You've just suffered a large stroke, and are unable to communicate. Your doctor in the ER wants to give you a thrombolytic ("clot-busting") drug. The drug will improve your odds of a good outcome from the stroke, but also comes with a small risk of brain hemorrhage (which might make you worse off). If the doctor can't find your surrogate decision-maker, should she give you the drug anyway?
Panelists will discuss the ethics of presumed (or "emergency", or "implied") consent in the context of caring for patients with acute stroke.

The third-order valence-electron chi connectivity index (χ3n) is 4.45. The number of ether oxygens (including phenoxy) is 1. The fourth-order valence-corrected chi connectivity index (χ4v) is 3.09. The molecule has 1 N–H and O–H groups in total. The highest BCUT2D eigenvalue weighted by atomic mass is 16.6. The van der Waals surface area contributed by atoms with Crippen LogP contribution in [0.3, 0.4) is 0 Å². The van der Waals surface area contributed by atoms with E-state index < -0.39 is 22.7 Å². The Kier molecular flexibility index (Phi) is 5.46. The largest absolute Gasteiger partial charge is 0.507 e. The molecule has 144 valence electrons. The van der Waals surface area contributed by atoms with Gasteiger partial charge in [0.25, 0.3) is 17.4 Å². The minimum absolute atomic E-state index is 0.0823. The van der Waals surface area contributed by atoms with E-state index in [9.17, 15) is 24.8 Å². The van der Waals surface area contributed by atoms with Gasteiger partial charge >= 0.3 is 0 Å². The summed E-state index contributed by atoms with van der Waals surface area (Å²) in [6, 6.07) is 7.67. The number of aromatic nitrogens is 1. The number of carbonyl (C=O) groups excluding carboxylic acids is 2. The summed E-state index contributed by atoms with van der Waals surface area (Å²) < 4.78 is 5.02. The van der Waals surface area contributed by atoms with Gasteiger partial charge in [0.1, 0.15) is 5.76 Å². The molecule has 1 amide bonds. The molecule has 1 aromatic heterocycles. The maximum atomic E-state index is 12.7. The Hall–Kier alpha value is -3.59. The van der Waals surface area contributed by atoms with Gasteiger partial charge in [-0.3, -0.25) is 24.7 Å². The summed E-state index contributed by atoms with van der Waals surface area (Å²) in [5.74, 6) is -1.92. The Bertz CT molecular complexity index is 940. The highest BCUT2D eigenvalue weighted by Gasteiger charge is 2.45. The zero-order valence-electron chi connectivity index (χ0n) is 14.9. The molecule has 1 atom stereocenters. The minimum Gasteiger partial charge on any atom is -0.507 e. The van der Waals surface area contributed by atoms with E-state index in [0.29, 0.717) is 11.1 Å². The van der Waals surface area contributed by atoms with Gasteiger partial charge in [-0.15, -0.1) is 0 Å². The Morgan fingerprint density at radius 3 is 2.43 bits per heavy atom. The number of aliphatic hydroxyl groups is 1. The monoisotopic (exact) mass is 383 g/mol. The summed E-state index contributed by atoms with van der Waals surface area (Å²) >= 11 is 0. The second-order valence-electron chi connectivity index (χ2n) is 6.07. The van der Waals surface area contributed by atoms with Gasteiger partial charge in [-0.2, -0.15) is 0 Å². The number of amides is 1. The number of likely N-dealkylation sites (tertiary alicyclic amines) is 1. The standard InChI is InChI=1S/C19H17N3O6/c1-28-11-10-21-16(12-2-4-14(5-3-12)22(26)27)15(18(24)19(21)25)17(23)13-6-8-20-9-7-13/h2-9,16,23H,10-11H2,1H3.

Thomas I. Cochrane, MD, MBA
Associate Neurologist and Senior Ethics Consultant, Brigham and Women’s Hospital
Assistant Professor of Neurology and Director of Neuroethics, Center for Bioethics, Harvard Medical School
Winston Chiong MD, PhD
Memory and Aging Center, University of California San Francisco
Lee Schwamm MD
Director, TeleStroke and Acute Stroke, Massachusetts General Hospital
Jolion McGreevy MD
Emergency Medicine, Boston University